It will be important in the days ahead for people of faith to speak up for the “least of these” and insist that solutions be developed that don’t uproot services for the homeless in the pursuit of growth and profitability. It will be crucial for people of faith to reaffirm our support of these important ministries, and to speak loudly and with one voice that while we understand the challenges of having a major tourist center and a large homeless population in the same vicinity, the homeless were here first (!) and that they have every right to remain where they have always been. I will not be surprised if we will have to do more than taking homeless guys into our congregations once a week, and have to hit the streets to ensure that the basic rights on these men and women are not trampled on in the pursuit of the almighty dollar.
Keep your eyes open. There’s probably more to come on this story.
Okay, it seems time to come up for air after far too long of being dormant on this site. I suppose one could argue that the silence from my office on Nashville issues is a sign that all is well, and in some ways they crisis mode that seemed to be inaugurated during Karl Dean’s first term (not always originating with him) has settled down a bit. There was a time when we seemed to bounce from event to event — English only . . . Metro General Hospital . . . the convention center . . . the fairgrounds (and for me the potential impact of that closing on Hickory Hollow) . . . and then the floods. It was an eventful first term for Mayor Dean and I suppose that his reelection led to a collective sigh and a desire to just mozy along without any drama. Yes, there was a property tax increase, but given the anti-tax climate of this state the debate was relatively quiet and the rhetoric was pretty muted. There have been school board issues — but we’ve had drama in the Metro Schools for years and for the most part they’ve ceased to be news.
In the calm after a season of controversy and difficulty, it’s been easy to cast my interest in the politics of Nashville aside. Yet, some of my silence has been due to the continuing belief that all politics is ultimately local, and my focus on the politic of our adopted community (Old Hickory) which didn’t leave a lot of time for the broader concerns of Nashville. The things that happen here – be they a zoning change or the opening of a new business – don’t necessarily resonate with other Nashvillians . . . even though they are vitally important to my neighbors. And thus it’s been easy to sit on the back porch and keep my vision limited to the streets around me, failing to look up at the horizon and the big city down the road.
I wish I could say that I’m back and that I’m going to be more diligent to offering commentary about the city that I love, but I know myself, know my schedule, and know that life often throws curves. This post is being written as much to say “I’m still here . . . I haven’t gone away” as anything substantive. And yet, I really WANT to get back to writing here as I ‘m convinced that engaged conversation offers the creative solutions to the problems we face.
We live in a difficult time. Our society as a whole is deeply polarized, with competing visions of what life in America is supposed to look like. The tension between the needs of neighborhoods and residents of Nashville and the businesses those residents work for continues to be present, with some thinking that economic development is a reflexive “anything business wants” stance while other of us believe that it represents intentional thinking about the kind of place in which we want to live, which may limit business expansion and development at times. Our city is both vibrant in some places, but very much in decay in others, and in spite of the rhetoric and desire of the Nashville Chamber and the Convention and Visitor’s Bureau, we are far from a world class city. We may look good on TV on Wednesday nights, but there are all sorts of neighborhoods that Hayden and Connie are avoiding in taping their show.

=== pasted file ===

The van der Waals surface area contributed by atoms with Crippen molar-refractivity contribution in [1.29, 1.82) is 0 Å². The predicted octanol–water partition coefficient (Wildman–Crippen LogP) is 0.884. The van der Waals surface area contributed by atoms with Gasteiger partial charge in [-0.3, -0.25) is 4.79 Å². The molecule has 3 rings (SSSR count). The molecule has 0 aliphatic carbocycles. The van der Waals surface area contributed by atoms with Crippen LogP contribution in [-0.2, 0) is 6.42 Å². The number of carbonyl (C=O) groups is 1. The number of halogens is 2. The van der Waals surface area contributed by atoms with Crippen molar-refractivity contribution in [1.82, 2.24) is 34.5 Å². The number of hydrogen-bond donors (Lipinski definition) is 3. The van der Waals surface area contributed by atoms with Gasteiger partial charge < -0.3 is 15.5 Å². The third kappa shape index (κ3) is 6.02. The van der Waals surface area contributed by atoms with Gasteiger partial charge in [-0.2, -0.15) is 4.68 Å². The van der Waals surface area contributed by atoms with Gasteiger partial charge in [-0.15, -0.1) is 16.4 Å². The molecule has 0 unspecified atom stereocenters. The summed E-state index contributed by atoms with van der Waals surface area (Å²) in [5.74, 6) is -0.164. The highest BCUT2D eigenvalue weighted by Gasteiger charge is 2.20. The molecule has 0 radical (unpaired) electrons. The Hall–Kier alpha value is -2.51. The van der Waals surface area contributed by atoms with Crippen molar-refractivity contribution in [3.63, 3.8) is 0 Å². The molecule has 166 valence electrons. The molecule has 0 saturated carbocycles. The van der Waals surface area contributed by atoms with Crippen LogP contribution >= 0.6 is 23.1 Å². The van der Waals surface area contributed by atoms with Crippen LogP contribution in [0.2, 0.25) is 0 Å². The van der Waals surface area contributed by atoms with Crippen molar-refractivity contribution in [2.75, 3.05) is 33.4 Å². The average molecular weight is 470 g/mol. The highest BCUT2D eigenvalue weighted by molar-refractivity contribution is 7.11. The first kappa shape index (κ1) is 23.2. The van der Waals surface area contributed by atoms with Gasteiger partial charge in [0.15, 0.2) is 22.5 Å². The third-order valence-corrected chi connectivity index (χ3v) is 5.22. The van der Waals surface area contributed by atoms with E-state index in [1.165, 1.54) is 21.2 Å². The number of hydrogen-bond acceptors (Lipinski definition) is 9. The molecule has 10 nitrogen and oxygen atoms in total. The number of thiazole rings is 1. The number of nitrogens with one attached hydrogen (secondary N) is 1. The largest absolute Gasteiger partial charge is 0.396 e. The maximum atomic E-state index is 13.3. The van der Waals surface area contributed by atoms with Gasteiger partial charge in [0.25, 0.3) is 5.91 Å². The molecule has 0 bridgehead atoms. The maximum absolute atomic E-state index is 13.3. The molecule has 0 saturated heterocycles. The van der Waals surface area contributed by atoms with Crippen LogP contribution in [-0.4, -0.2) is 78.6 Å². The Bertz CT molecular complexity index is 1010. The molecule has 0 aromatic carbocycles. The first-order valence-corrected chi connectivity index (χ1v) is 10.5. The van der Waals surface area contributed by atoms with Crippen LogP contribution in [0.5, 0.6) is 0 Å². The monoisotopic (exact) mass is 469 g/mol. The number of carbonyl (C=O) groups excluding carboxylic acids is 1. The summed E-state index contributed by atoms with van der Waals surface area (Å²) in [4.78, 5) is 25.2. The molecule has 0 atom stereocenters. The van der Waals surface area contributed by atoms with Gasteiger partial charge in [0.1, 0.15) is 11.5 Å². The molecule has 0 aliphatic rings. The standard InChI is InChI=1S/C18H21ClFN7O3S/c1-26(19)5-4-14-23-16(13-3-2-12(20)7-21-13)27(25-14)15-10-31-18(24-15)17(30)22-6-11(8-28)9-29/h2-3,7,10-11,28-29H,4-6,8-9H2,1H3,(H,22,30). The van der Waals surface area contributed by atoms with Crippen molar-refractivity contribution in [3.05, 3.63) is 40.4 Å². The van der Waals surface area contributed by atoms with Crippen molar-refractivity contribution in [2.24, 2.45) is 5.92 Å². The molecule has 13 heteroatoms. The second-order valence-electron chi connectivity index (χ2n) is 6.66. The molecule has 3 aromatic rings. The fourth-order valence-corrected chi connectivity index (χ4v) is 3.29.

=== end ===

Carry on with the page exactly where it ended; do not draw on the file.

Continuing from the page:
What worries me is two comments in heard recently. The first came in a conversation with a long-time advocate for the poor in our city about the new TV show. I was describing the Power’s Booth character, the Belle Meade business who was pulling the political strings behind the scenes and this advocate said (somewhat jokingly but with a serious look on his face), “Oh, I didn’t know that this show was a documentary.” The second comment came in a conversation with a long-time judge the other day in which he noted that “…the Chamber of Commerce is running this city.”
While neither comment surprised me (for they reflect thoughts I’ve had for quite a while) it’s troublesome that it’s become so blatant that folks openly proclaim it. It was blatant in the debate over the Great Hearts Charter proposal that was ultimately rejected by the school board (with the subsequent punishment by the powers that be who were shocked to see the people rise up with a different opinion than their own). It was blatant when the Tennessean, a paper founded on truth-telling in the face of power, published one of the most bizarre endorsements in their history in which they provided all the arguments why they shouldn’t endorse the republican candidate for president and then endorsed him anyway. There is a particular group with a particular vision of what this city should look like, and Lord help you if your vision is just slightly different.